Faculty's veterinary experts cast a tiger's eye over Fushan

Posted on July 25, 2021

To receive a tiger as patient in the Faculty's Onderstepoort Veterinary Academic Hospital (OVAH) these days may not be that unusual anymore, but every time that happens one cannot escape the lasting impression such a magnificent and majestic beast has left.
 


Prof Katja Koeppel (right) has a first look at Fushan 

 
This time it was Fushan, a nine-year old male Siberian tiger from Cheetah Experience in Bela-Bela in the Limpopo Province. Fushan was born in South Africa and donated to Cheetah Experience (at that time they were still located in Bloemfontein) when he was around five months old because of an existing hip problem. He was always likely to need medical intervention at some stage in future and the centre – home to a number of endangered and threatened species - always accepted animals with special needs.
 
When Fushan arrived at his new home at that young age, he already limped but ran around and played happily. Previous examinations led to the centre being told that it was believed he had hip dysplasia and they had to wait until he was fully grown to be evaluated. They were advised to monitor him and give him calcium supplements.
 
As he became older the limp became more pronounced and in 2017 the centre had set up their own veterinary practice in Bloemfontein. They were able to sedate and examine him after which their veterinarian, Dr Sandra Bertram diagnosed serious osteoarthritis in the left hip, likely caused by trauma as a young animal. The acetabulum (or socket of the hip bone) also showed damage and had an abnormal shape while the left hip was unable to extend more than a few centimetres.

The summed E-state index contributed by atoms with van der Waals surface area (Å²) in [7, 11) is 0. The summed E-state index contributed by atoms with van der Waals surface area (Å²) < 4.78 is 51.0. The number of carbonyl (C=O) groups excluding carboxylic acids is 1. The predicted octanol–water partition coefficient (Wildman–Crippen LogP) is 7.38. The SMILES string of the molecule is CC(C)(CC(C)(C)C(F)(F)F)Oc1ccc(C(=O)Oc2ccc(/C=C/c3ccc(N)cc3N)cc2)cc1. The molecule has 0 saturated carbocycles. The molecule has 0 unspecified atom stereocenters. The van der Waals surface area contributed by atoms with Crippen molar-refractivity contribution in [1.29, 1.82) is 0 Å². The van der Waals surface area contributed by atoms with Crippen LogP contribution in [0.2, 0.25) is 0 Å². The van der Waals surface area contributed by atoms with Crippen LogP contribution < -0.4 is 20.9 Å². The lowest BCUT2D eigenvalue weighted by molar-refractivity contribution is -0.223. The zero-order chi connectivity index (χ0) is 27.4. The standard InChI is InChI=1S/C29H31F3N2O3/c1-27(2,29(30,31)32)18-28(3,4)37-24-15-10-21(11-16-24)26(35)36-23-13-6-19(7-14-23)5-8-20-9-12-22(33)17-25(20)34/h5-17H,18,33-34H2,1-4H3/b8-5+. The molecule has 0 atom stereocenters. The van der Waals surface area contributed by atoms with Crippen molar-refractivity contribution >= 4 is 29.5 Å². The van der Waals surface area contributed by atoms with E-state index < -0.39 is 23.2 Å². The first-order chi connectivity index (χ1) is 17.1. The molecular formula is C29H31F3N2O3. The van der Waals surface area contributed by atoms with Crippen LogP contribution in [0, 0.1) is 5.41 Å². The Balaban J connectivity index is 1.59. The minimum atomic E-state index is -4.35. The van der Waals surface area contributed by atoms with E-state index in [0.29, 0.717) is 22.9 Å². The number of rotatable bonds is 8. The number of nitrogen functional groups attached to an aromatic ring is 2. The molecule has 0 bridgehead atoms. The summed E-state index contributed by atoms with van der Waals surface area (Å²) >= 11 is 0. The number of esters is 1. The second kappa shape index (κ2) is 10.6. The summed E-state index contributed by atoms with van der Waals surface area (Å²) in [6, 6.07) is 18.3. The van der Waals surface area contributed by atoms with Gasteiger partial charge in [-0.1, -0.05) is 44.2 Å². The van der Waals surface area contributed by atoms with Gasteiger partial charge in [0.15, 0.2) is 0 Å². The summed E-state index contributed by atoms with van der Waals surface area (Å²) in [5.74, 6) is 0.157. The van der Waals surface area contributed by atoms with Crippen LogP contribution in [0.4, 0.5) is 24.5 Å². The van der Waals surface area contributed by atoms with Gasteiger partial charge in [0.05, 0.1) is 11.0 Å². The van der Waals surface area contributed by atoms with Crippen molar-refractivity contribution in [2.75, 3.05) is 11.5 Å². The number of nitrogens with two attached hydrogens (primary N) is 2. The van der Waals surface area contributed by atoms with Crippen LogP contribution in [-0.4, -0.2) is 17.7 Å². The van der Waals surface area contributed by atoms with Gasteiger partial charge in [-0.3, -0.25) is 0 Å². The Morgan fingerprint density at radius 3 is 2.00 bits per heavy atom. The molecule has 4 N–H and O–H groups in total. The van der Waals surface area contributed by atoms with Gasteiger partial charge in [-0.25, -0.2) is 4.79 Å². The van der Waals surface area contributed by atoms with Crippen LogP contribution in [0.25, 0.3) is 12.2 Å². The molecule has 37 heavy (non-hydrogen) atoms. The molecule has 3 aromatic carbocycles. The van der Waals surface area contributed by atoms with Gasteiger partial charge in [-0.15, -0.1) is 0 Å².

The tiger was prescribed pain medication and supplements and had access to a swimming pool to offer some therapeutic value. Over the next few years his behaviour was closely monitored and his medication and supplements were adjusted, particularly in instances when the weather got particularly cold or he had over-exerted himself which clearly had an influence on his mobility.
 
In February 2021 Fushan was relocated to Cheetah Experience’s new property in Bela-Bela. His new enclosure is 7500 m2 and he has a swimming pool that is 3m x 5m x 1.5m deep, lots of trees, bushes and rocks. Fushan was always active in Bloemfontein and he enjoyed walking along the fence line with volunteers and staff. In Bela Bela he does the same. On good days he stalks, runs and jumps around.
 
Fast forward to early July 2021 when Fushan was brought to the Onderstepoort Veterinary Academic Hospital (OVAH) to get some dental work done as well as to assess his hips. Our veterinary experts, among others, Prof Katja Koeppel, veterinary wildlife specialist, Prof Gerhard Steenkamp, specialist veterinary dental surgeon, and wildlife veterinarians Dr Jennie Hewlett and Dr Annette Roug were on hand to perform comprehensive examinations and treat the beautiful animal.
 


Prof Gerhard Steenkamp (middle, back) performs root canal procedure on Fushan while Dr Annette Roug keep a close eye on him. 

 
Particular examinations on his hips were aimed at determining if there was any degeneration of the joints and to find out if there was something more that could be done for him. As more or less expected, there was some deterioration of his left hip/joint but Cheetah Experience will be able to continue managing his condition with medication, and assess him regularly. His current supplements will also be reviewed and alternatives will be recommended if needed.
 
Staff at Cheetah Experience have always also wondered why Fushan does not chew on things and an examination by Prof Steenkamp revealed chipping on some canines which has developed over time. For this, Prof Steenkamp performed root canal procedures on three of Fushan’s canines. He will review the dental work in six months’ time unless there is earlier evidence of problems.
- Author CvB
Published by Chris van Blerk

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